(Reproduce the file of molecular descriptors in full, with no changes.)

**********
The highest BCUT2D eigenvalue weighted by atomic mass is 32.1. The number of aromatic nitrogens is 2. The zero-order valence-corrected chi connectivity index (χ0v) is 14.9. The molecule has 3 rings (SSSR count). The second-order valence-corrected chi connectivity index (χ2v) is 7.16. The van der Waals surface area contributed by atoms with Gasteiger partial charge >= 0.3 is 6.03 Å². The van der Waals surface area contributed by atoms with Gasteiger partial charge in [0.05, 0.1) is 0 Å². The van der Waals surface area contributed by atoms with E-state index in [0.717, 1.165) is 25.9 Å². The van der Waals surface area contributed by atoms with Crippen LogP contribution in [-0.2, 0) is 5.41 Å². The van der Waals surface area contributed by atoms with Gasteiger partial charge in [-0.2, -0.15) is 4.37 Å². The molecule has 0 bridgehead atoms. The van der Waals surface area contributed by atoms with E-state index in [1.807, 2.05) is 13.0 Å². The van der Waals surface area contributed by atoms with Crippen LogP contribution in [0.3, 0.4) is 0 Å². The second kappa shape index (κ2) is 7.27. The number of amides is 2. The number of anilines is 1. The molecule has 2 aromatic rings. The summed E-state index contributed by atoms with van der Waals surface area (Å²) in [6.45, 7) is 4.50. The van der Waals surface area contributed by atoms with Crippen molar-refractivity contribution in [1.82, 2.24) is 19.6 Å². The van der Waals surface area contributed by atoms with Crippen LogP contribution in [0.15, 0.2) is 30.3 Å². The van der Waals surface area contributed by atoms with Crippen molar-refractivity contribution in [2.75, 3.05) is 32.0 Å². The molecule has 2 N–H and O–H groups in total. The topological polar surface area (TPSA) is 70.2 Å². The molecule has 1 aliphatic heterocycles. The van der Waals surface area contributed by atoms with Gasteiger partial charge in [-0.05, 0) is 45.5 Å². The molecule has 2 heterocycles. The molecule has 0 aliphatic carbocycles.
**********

The highest BCUT2D eigenvalue weighted by atomic mass is 32.1. The number of aromatic nitrogens is 2. The zero-order valence-corrected chi connectivity index (χ0v) is 14.9. The molecule has 3 rings (SSSR count). The second-order valence-corrected chi connectivity index (χ2v) is 7.16. The van der Waals surface area contributed by atoms with Gasteiger partial charge >= 0.3 is 6.03 Å². The van der Waals surface area contributed by atoms with Gasteiger partial charge in [0.05, 0.1) is 0 Å². The van der Waals surface area contributed by atoms with E-state index in [0.717, 1.165) is 25.9 Å². The van der Waals surface area contributed by atoms with Crippen LogP contribution in [-0.2, 0) is 5.41 Å². The van der Waals surface area contributed by atoms with Gasteiger partial charge in [-0.2, -0.15) is 4.37 Å². The molecule has 0 bridgehead atoms. The van der Waals surface area contributed by atoms with E-state index in [1.807, 2.05) is 13.0 Å². The van der Waals surface area contributed by atoms with Crippen LogP contribution in [0.3, 0.4) is 0 Å². The second kappa shape index (κ2) is 7.27. The number of amides is 2. The number of anilines is 1. The molecule has 2 aromatic rings. The summed E-state index contributed by atoms with van der Waals surface area (Å²) in [6.45, 7) is 4.50. The van der Waals surface area contributed by atoms with Crippen molar-refractivity contribution in [1.82, 2.24) is 19.6 Å². The van der Waals surface area contributed by atoms with Crippen LogP contribution in [0.15, 0.2) is 30.3 Å². The van der Waals surface area contributed by atoms with Crippen molar-refractivity contribution in [2.75, 3.05) is 32.0 Å². The molecule has 2 N–H and O–H groups in total. The topological polar surface area (TPSA) is 70.2 Å². The molecule has 1 aliphatic heterocycles. The van der Waals surface area contributed by atoms with Gasteiger partial charge in [-0.05, 0) is 45.5 Å². The molecule has 2 heterocycles. The molecule has 0 aliphatic carbocycles.